Scientific research in the area of semiconducting organic materials as the active substance in light emitting diodes (LEDs) has increased immensely during the last four decades. Organic semiconductors was first reported in the 60 and then the materials where only considered to be merely a scientific curiosity. (They are named organic because they consist primarily of carbon, hydrogen and oxygen.). However when it was recognized in the eighties that many of them are photoconductive under visible light, industrial interests were attracted. Many major electronic companies, such as Philips and Pioneer, are today investing a considerable amount of money in the science of organic electronic and optoelectronic devices. The major reason for the big attention to these devices is that they possibly could be much more efficient than todays components when it comes to power consumption and produced light. Common light emitters today, Light Emitting Diodes (LEDs) and ordinary light bulbs consume more power than organic diodes do. And the strive to decrease power consumption is always something of matter. Other reasons for the industrial attention are i.e. that eventually organic full color displays will replace todays liquid crystal displays (LCDs) used in laptop computers and may even one day replace our ordinary CRT-screens.
Organic light-emitting devices (OLEDs) operate on the principle of converting electrical energy into light, a phenomenon known as electroluminescence. They exploit the properties of certain organic materials which emit light when an electric current passes through them. In its simplest form, an OLED consists of a layer of this luminescent material sandwiched between two electrodes. When an electric current is passed between the electrodes, through the organic layer, light is emitted with a color that depends on the particular material used. In order to observe the light emitted by an OLED, at least one of the electrodes must be transparent.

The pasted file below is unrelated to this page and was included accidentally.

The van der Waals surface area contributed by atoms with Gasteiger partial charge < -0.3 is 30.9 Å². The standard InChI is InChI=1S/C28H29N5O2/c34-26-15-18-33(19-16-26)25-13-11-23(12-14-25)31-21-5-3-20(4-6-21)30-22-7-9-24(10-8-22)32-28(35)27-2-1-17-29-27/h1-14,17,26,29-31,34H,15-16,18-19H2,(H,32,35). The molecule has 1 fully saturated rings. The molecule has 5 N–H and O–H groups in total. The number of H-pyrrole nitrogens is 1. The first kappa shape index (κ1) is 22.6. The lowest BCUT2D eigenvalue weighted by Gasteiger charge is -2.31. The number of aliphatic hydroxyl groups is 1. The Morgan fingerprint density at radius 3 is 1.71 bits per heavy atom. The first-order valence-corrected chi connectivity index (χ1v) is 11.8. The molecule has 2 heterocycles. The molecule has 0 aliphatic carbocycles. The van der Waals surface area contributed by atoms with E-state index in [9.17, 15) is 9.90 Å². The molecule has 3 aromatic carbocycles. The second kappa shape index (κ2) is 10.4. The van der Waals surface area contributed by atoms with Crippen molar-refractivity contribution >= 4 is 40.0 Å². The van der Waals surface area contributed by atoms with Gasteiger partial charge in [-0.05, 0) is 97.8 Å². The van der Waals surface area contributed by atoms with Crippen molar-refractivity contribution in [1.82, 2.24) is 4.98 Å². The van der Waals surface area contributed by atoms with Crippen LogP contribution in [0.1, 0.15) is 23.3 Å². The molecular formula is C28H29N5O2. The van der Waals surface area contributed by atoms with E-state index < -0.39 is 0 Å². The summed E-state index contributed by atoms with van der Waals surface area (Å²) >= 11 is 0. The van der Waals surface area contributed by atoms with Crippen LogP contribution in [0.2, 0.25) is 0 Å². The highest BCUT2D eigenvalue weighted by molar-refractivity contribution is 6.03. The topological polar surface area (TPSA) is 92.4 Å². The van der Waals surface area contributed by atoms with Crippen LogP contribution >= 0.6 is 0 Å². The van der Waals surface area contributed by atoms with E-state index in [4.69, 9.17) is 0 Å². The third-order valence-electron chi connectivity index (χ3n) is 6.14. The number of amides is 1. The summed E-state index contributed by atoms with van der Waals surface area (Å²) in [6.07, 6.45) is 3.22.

When OLEDs are used as pixels in flat panel displays they have some advantages over backlit active-matrix LCD displays - greater viewing angle, lighter weight, and quicker response. Since only the part of the display that is actually lit up consumes power, the most efficient OLEDs available today use less power.
Based on these advantages, OLEDs have been proposed for a wide range of display applications including magnified microdisplays, wearable, head-mounted computers, digital cameras, personal digital assistants, smart pagers, virtual reality games, and mobile phones as well as medical, automotive, and other industrial applications.
OLED Versus LED
Electronically, OLED is similar to old-fashioned LEDs -- put a low voltage across them and they glow. But that's as far as the similarity goes: instead of being made out of semiconducting metals, OLEDs are made from polymers, plastics or other carbon-containing compounds. These can be made very cheaply and turned into devices without all the expensive palaver that goes with semiconductor fabrication.
Light-emitting diodes, based upon semiconductors such as Gallium Arsenide, Gallium Phosphide, and, most recently, Gallium Nitride, have been around since the late '50s. They are mostly used as indicator lamps, although they were used in calculators before liquid crystals, and are used in large advertising signs, where they are valued for very long life and high brightness. Such crystalline LEDs are not inexpensive, and it is very difficult to integrate them into small high-resolution displays.